The Plant Whisperer: What Are Your Plants Trying To Tell You?

The Plant Whisperer: What Are Your Plants Trying To Tell You?

Alex
Alex
05 Jun 2011

Like humans, no two plants are ever the same.

Even cuttings, which are genetic clones end up developing different personalities. They can be lively or lazy, fussy or greedy, delicate or hardy. 

The signs of suffering, however, are pretty universal! If your plants are looking a little shabby, they could be trying to tell you something.

Here's how to read the signs.

Scan Your Plants

Stand back and scan your plant. What do you see? Does the plant seem relaxed and happy or tense and curled up?

You should see

Healthy plants are an even shade of green. They're vibrant and shiny, but not too dark!

You should see good size leaves that fall nice and flat, facing the light.

If something's not right

If you spot leaves that are drooping down or pointing up, you may have a problem. 

RUSH RUSH
Healthy Plants in a RUSH System

The first thing to do is move your lights up a few inches - this'll take the pressure off plants while you get your Sherlock on

Growth

Growth patterns are mostly determined by plant genetics. Some are naturally short and bushy, others are tall and sparsely branched.

New Shoots New Shoots
New Shoots

Apart from genetics, the main reason for differences between plants are:

  • Too little light
  • Too much light
  • Heat extremes

Ask yourself, are your lights really close to plants or not close enough?

Look for signs like upward leaf curl, which indicates the leaf is trying to retain moisture. In this case, the light will probably be too close.

Interestingly, plants can cope better with intense light in a hydro system, where there's lots of water and oxygen available.

As long as your plant's fairly healthy and growing every day, all is well! The bigger the plant, the better it will cope with its environment.

Colour

Colour loss across the top, middle or bottom sections of the plant is often caused by underfeeding or nutrient deficencies.

NPK deficiency

Potassium: look for yellowing larger leaves (from the tips and margins, towards the main leaf vein).

Nitrogen: look for yellowing of larger leaf tips, that spreads evenly back towards the leaf stem.

Phosphorus: look for a dark purple tinge on large, green leaves and a purpling stem. 

N, P & K are mobile, so new shoots will be the last parts of the plant affected by a deficiency.  Act quickly and you can fix the problem before it gets too serious.

Nitrogen Deficiency Nitrogen Deficiency
Nitrogen Deficiency

Micro deficiency

All essential micro elements (like iron & calcium) are less mobile.

Once sited, it's tough for plants to move them around to critically low areas. This means, these deficiencies first show on new shoots and leaves, and less so on older or bigger leaves.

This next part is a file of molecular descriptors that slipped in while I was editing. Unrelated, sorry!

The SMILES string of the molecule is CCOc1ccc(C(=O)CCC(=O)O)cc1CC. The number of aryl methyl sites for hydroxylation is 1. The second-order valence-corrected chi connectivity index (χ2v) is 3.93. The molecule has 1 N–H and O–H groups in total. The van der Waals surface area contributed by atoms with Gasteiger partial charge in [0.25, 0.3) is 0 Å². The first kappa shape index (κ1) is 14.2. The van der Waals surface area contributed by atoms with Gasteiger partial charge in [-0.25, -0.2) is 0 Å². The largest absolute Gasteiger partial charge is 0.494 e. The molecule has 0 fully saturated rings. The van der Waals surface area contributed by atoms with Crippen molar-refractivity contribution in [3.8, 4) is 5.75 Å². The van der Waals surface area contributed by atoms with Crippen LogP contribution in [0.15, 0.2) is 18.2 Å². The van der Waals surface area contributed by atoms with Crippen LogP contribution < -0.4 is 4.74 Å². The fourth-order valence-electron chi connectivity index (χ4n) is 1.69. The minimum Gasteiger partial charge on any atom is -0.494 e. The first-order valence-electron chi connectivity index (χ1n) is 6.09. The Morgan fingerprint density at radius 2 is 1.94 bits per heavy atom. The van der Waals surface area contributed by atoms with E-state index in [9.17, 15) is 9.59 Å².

Magnesium is the exception. Deficiencies show on the middle to older leaves, which start turning yellow while their veins stay green (interveinal chlorosis). As the deficiency gets worse, brown rusty spots / burnt patches appear on leaves. Fear not! this problem's easiy enough to fix. All you need is a foliar spray of CalMag.

Iron deficiencies will manifest as interveinal colour loss. 

Calcium deficiencies will show as necrosis on young leaves. Growing tips will look brown and crispy and you'll get brown, necrotic spots on the middle to older leaves. 

Other causes

Other reasons for colour loss include:

  • Cold nights
  • Bleaching from the light being too close
  • Wind burn
  • Overly warm nutrient solutions (limiting oxygen at the roots)
  • Over transpiration on leaves  

If caused by lack of oxygen at roots, plants will also look droopy and grow very slowly.

If caused by over transpiration, leaves will first lose some sheen, then will start yellowing. A couple of weeks after the damage was done, you'll start to see rust spots.These leaves slowly start to die as the stomata fail to function properly.

Leaf Damage

Take a look at your leaves. How do they look?

Always look at new shoots - they're the best indicator of what's happening right now

If new shoots are growing well and look healthy, this might be a sign that a previous problems has been overcome. 

drooping leaves drooping leaves
Drooping leaves

Leaf drooping

18 hours of intense light is very demanding for young plants! You're bound to get some leaf droop, especially in: 

  • pots where oxygen uptake is limited
  • a hydro system when feed's become too warm

As plants get bigger, they'll naturally get better at dealing with intense lighting. To help keep them healthy in the meantime, manage your nutrient:

  • Keep the temperature to 18oC - 21oC
  • Make sure your pH & CF is right (don't overdo pH adjustments)
  • Keep your oxygen content high in hydro 

Leaf loss

As fast-growing, light-loving plants get bigger, they shed large, old leaves. Don't panic - this is normal!

They do this so that they can direct more nutrients to leaves nearer the light, where more energy is produced.